By Yomaris Macdonald, Keith Easter, and J. Nathan Bland

A group of 49 Department of State Civil and Foreign Service employees is currently participating in a seven-month Harvard Business School (HBS) Executive Education Program as the first cohort of The Secretary’s Leadership Seminar (SLS): An HBS Executive Education Program developed for the Department. This pilot program was designed to develop a diverse group of emerging leaders at the Department to meet the challenges of tomorrow by taking innovative and collaborative approaches to address enterprise-wide issues. The SLS was made possible thanks to the generosity of philanthropist Howard Cox.   

The program set out to strengthen participants’ abilities to serve the entire organization by promoting management principles, enhancing participants’ understanding of the design and implementation of systemic initiatives and effectively managing change. Course work focuses on developing effective strategies to empower and motivate teams to achieve strategic goals and improve critical thinking and analytical and decision-making skills. The program is divided into two phases: a first module comprised of lectures, discussions and case studies, followed by the business impact project module, in which participants are broken into groups to complete capstone projects.  

The COVID-19 pandemic disrupted the program’s initial February 2020 launch and led HBS to transition its in-person fall education programs to a virtual platform. Participating in SLS is not for the faint of heart. Participants are expected to spend several hours a week reading and researching case studies, joining small group discussions, and attending a three-hour HBS staff-led lecture. The live, web-based lectures started promptly at 6:00 a.m. EST in Cambridge, Mass., which, depending on where participants are located in the world—from Guangzhou to San Salvador—made for a very early or very late day.    

By design, the cohort was equally composed of Civil and Foreign Service employees, including specialists and generalists. This diversity was the course’s “secret sauce,” enriching the classroom discussions and resulting in holistic solutions for the final group projects.

A business woman reflects while studying.

Candidates for the inaugural seminar were initially identified based on their time at the Department, their current grade, and, for Foreign Service, promotion to the FS-02 level in 2016, 2017, and 2018. Applicants were invited to submit a statement of interest detailing their vision for the Department or embassy of the future, their vision for the role of an enterprise leader in this future Department, and their demonstration of the Department’s Leadership and Management Principles.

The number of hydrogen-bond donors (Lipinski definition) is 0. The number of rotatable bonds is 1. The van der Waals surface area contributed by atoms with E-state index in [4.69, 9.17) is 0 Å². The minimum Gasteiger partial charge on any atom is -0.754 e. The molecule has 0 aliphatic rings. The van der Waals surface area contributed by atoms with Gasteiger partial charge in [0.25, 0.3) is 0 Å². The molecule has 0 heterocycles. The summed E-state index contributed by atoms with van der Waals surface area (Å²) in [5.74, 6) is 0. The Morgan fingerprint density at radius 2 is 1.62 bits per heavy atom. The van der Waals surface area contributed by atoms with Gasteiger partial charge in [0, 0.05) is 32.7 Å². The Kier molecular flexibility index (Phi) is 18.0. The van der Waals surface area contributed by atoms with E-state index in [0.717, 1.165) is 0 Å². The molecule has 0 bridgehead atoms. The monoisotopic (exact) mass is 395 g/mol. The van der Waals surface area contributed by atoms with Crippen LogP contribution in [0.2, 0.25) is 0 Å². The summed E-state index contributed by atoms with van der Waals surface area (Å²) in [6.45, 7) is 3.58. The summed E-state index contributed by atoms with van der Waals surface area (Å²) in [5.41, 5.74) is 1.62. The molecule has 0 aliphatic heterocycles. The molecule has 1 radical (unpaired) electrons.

“The first cohort of seminar participants have set a very high bar,” wrote HBS’s Faculty Chair Professor David Ager. “They arrive [at] each of our sessions prepared and willing to dig deeply into the discussion and ideas. They are generous [in] sharing personal experiences, which enrich the discussion and learning and relate them back to the work in the Department. The biggest reward for my colleagues and me is when we receive an email from a participant who has taken an idea or concept introduced in the program and experimented with it through their leadership.”

The investment of time is equally considerable throughout the business impact project phase of the seminar. Through capstone projects, the teams look to identify ways to improve Department operations in a wide range of areas such as: strengthening diversity and inclusion; developing knowledge management solutions for transferring officers; strengthening the use of data visualization; determining methods to strengthen our relationships with Congress, the American public, and other partners; and identifying more effective ways to perform activities that distract diplomats from core diplomacy and development functions.    

“Beyond the first-rate learning experience, what’s most rewarding is working with, and relating to, colleagues and peers at a whole different level,” said Lourdes Cué, a Civil Service employee serving as deputy director in the Office of the Director General of the Foreign Service and Director of Global Talent’s Strategic Communications Unit. “I don’t think I came into the program knowing this would be one of the greatest takeaways.”   

Many Foreign Service class members likened the course to a second A-100 (orientation class).

A business woman works on a laptop while sitting in her home office.

“Perhaps the most lasting and unexpected part of the course has been the relationships I have made with many of my fellow classmates. Long after the course is over, I know I will be able to pick up the phone and call upon my SLS cohort colleagues for professional or leadership advice,” said Keith Easter, a supervisory special agent with the Bureau of Diplomatic Security’s Office of Counterintelligence.  

The SLS assignments are in addition to the full-time responsibilities of each participant’s regular job. While current participants are strong advocates for the course, future SLS participants and their supervisors should be clear-eyed about the time and workload expectations before submitting applications.   

All tenured Foreign Service and Civil Service (GS and GG) employees at the FS-02 or GS/GG-14 level are welcome to apply for the second SLS cohort; applications are due April 2, 2021. Contact the SLS team with any questions by email.

Yomaris Macdonald, Keith Easter, and J. Nathan Bland were part of the first cohort of The Secretary’s Leadership Seminar.    

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